4-H is America's largest youth development organisation – empowering nearly six million young people across the USA with the skills to lead for a lifetime. Through this programme, a network of volunteers and professionals take care of and mentor children and youth in the areas of science, agriculture, healthy living, and citizenship. They are present in over 50 countries worldwide, and have recently started their activities in Bangladesh.
On October 18, 2017, the SHOUT team had the opportunity to meet and speak to John Garlisch, an Associate Professor at New Mexico State University, USA, and a 4-H Programme Specialist, who was visiting Bangladesh on the invitation of Bangladesh Institute of ICT in Development (BIID).
Tell us about 4-H and its contribution towards development of the youth.
Garlisch: 4-H is about empowering the youth to be more than what they can be – to give them soft skills, leadership skills, technical skills, and to do that through fun, experiential-based activities. It works with youth from age 8 to 18. It encompasses clubs, special interest groups, in-school and after-school projects, where we take activities such as gardening, animal husbandry, photography, engineering, and we explore those topics in depth. They are led by adult volunteers and mentors who understand the experiential learning process that allows kids to explore, set goals, and maybe make a few mistakes, and then speak about their projects and share their learning with other kids.
It's all about engagement and positive learning so that the youth can teach their peers who, in turn, can teach others. So, they can not only learn the skills, but also think how they can use their skills to help their communities.
Why does 4-H place so much value on the youth?
Garlisch: The youth are the leaders of tomorrow. We need to instil critical thinking, professional and leadership skills in them at a young age. If we don't allow them to raise their voices, to approach the government in advocacy of youth issues, we are going to lose a whole generation of leaders who can not only think critically but can also use resources wisely.
What do you hope to accomplish through your partnership with BIID?
Garlisch: I have come here through BIID, USAID, and Asia Farmer-to-Farmer Programme to develop a model – the organisational model of 4-H in Bangladesh. BIID is already working towards empowering the youth of Bangladesh in the areas of entrepreneurship, health, citizenship, and leadership. So BIID and 4-H are collaborating in order to form a framework that can be benefit the youth in a sustainable manner.
How do you plan on training the volunteers?
Garlisch: First off, we will be teaching them about the 4-H model. Our slogan is to “learn by doing”, and therefore, we will teach them through experiences. We will be using the resources that are already available in Bangladesh, and the trainers themselves will be both from Bangladesh and the USA. Anyone from 19 years onwards can become a volunteer.We will have mentors based on their skill set, business background, technical background, but most importantly, we will train our volunteers to embrace the idea of youth empowerment – to give young people the freedom to explore and set goals on their own, instead of prescribing strict guidelines.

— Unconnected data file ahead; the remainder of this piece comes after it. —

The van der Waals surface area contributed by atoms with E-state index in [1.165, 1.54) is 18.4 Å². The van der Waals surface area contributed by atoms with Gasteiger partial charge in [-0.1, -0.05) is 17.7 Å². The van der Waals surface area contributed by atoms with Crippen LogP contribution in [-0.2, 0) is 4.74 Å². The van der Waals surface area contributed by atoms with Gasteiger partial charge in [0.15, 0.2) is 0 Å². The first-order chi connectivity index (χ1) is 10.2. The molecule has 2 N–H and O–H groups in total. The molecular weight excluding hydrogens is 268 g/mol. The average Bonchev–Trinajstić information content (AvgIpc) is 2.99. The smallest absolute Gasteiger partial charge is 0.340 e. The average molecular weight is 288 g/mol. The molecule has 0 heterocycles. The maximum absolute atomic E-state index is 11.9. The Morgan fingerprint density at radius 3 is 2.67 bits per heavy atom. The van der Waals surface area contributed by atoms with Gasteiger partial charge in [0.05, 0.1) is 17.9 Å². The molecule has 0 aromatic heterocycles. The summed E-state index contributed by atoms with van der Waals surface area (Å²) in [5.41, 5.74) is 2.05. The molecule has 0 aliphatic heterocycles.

What opportunities will this initiative provide to the youth of Bangladesh?
Garlisch: During my stay, I had the chance to meet with university officials and they all wished that the students enrolling into universities had more of the personable skills, communication skills, presentation skills and professional skills. Even people in the corporate sector conveyed that young professionals should have soft skills – how to work as a team, how to set goals and follow through; not just the technical knowledge of how to get the work done, but the time management skills, finance and resource management skills. These are the areas in which we want to help the youth. The youth who participate in extracurricular activities are more likely to make safer, healthier and informed choices in their lives. They are more likely to find solutions that address their specific conditions.
What sort of potential do you see in the Bangladeshi youth?
Garlisch: Since coming here, I have met with many students from across the country. I have been to educational institutions in Sirajganj, Pabna, and four schools in Dhaka. At the all-girls school in Pabna, many of the 9th graders were already fluent in English. They were doing skits on nutrition as a part of their nutrition club activity that BIID has been sponsoring. Some of those girls wanted to become doctors, some lawyers, and some technicians. They were all inspired to do something greater for their community. A few wanted to travel internationally too. When I went to visit some of the schools in Dhaka, I noticed that many of them had great aspirations. While some wanted to improve the environmental conditions,others wanted to be youth advocates, addressing various social issues in the community.
Bangladesh has youth with great potential; it's a matter of fostering them with right mentorship and letting them know that they are the leaders of tomorrow. We have to get into that mentality and start listening to the youth. They have a voice, they have great ideas, they can embrace and adapt to the new technologies. We need to give them a platform so they can be heard, but also foster their ideas in a positive manner; 4-H is a partner that does exactly that.
For more information, visit https://4-h.org